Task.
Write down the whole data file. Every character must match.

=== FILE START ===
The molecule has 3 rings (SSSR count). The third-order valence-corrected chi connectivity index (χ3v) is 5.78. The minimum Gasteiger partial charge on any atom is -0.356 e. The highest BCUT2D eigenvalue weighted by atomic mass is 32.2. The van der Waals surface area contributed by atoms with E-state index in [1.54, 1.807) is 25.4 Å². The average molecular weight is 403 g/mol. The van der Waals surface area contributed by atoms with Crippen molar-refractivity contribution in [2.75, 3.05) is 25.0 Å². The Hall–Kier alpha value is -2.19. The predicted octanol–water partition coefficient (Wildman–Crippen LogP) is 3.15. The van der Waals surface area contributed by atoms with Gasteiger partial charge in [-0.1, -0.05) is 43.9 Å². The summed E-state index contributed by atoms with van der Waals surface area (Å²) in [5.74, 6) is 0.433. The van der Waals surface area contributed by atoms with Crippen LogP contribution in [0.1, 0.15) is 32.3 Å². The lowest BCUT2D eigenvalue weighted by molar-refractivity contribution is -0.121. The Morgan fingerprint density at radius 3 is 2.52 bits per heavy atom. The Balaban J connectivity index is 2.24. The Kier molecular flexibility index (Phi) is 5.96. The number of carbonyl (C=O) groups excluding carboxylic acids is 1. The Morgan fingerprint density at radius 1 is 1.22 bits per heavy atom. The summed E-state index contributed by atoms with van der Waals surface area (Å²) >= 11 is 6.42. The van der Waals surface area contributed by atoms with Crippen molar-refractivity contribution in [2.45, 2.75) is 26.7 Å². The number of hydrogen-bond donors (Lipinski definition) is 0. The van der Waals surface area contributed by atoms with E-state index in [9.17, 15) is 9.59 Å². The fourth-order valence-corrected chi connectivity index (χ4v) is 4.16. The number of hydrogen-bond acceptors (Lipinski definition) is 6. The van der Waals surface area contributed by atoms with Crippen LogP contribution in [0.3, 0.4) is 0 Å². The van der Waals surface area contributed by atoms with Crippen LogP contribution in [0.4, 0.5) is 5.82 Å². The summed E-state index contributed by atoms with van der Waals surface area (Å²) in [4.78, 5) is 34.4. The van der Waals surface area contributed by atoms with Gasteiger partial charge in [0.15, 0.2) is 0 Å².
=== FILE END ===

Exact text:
The molecule has 3 rings (SSSR count). The third-order valence-corrected chi connectivity index (χ3v) is 5.78. The minimum Gasteiger partial charge on any atom is -0.356 e. The highest BCUT2D eigenvalue weighted by atomic mass is 32.2. The van der Waals surface area contributed by atoms with E-state index in [1.54, 1.807) is 25.4 Å². The average molecular weight is 403 g/mol. The van der Waals surface area contributed by atoms with Crippen molar-refractivity contribution in [2.75, 3.05) is 25.0 Å². The Hall–Kier alpha value is -2.19. The predicted octanol–water partition coefficient (Wildman–Crippen LogP) is 3.15. The van der Waals surface area contributed by atoms with Gasteiger partial charge in [-0.1, -0.05) is 43.9 Å². The summed E-state index contributed by atoms with van der Waals surface area (Å²) in [5.74, 6) is 0.433. The van der Waals surface area contributed by atoms with Crippen LogP contribution in [0.1, 0.15) is 32.3 Å². The lowest BCUT2D eigenvalue weighted by molar-refractivity contribution is -0.121. The Morgan fingerprint density at radius 3 is 2.52 bits per heavy atom. The Balaban J connectivity index is 2.24. The Kier molecular flexibility index (Phi) is 5.96. The number of carbonyl (C=O) groups excluding carboxylic acids is 1. The Morgan fingerprint density at radius 1 is 1.22 bits per heavy atom. The summed E-state index contributed by atoms with van der Waals surface area (Å²) >= 11 is 6.42. The van der Waals surface area contributed by atoms with Crippen molar-refractivity contribution in [2.45, 2.75) is 26.7 Å². The number of hydrogen-bond donors (Lipinski definition) is 0. The van der Waals surface area contributed by atoms with E-state index in [9.17, 15) is 9.59 Å². The fourth-order valence-corrected chi connectivity index (χ4v) is 4.16. The number of hydrogen-bond acceptors (Lipinski definition) is 6. The van der Waals surface area contributed by atoms with Crippen LogP contribution in [0.3, 0.4) is 0 Å². The van der Waals surface area contributed by atoms with Crippen LogP contribution in [0.4, 0.5) is 5.82 Å². The summed E-state index contributed by atoms with van der Waals surface area (Å²) in [4.78, 5) is 34.4. The van der Waals surface area contributed by atoms with Gasteiger partial charge in [0.15, 0.2) is 0 Å².